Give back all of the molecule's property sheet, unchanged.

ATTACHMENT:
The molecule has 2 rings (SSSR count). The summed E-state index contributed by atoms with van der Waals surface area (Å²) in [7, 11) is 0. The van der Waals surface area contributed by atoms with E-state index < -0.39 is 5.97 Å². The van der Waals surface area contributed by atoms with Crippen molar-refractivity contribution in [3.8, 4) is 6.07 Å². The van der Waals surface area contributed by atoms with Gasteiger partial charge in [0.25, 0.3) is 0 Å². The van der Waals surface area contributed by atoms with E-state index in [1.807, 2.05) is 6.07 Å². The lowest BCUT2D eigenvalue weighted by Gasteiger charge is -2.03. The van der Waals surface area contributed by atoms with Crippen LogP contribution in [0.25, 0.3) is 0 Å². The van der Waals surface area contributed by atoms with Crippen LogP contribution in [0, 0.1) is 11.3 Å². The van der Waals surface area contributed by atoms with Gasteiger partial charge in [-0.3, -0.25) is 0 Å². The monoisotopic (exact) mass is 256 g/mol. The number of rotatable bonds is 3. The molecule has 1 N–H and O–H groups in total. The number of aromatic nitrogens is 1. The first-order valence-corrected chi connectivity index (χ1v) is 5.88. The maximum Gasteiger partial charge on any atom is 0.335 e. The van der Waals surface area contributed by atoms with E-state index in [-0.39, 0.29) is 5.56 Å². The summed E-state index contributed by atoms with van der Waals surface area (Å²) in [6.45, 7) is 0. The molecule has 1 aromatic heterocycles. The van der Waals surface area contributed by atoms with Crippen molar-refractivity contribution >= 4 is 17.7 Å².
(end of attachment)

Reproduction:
The molecule has 2 rings (SSSR count). The summed E-state index contributed by atoms with van der Waals surface area (Å²) in [7, 11) is 0. The van der Waals surface area contributed by atoms with E-state index < -0.39 is 5.97 Å². The van der Waals surface area contributed by atoms with Crippen molar-refractivity contribution in [3.8, 4) is 6.07 Å². The van der Waals surface area contributed by atoms with Gasteiger partial charge in [0.25, 0.3) is 0 Å². The van der Waals surface area contributed by atoms with E-state index in [1.807, 2.05) is 6.07 Å². The lowest BCUT2D eigenvalue weighted by Gasteiger charge is -2.03. The van der Waals surface area contributed by atoms with Crippen LogP contribution in [0.25, 0.3) is 0 Å². The van der Waals surface area contributed by atoms with Crippen LogP contribution in [0, 0.1) is 11.3 Å². The van der Waals surface area contributed by atoms with Gasteiger partial charge in [-0.3, -0.25) is 0 Å². The monoisotopic (exact) mass is 256 g/mol. The number of rotatable bonds is 3. The molecule has 1 N–H and O–H groups in total. The number of aromatic nitrogens is 1. The first-order valence-corrected chi connectivity index (χ1v) is 5.88. The maximum Gasteiger partial charge on any atom is 0.335 e. The van der Waals surface area contributed by atoms with E-state index in [-0.39, 0.29) is 5.56 Å². The summed E-state index contributed by atoms with van der Waals surface area (Å²) in [6.45, 7) is 0. The molecule has 1 aromatic heterocycles. The van der Waals surface area contributed by atoms with Crippen molar-refractivity contribution >= 4 is 17.7 Å².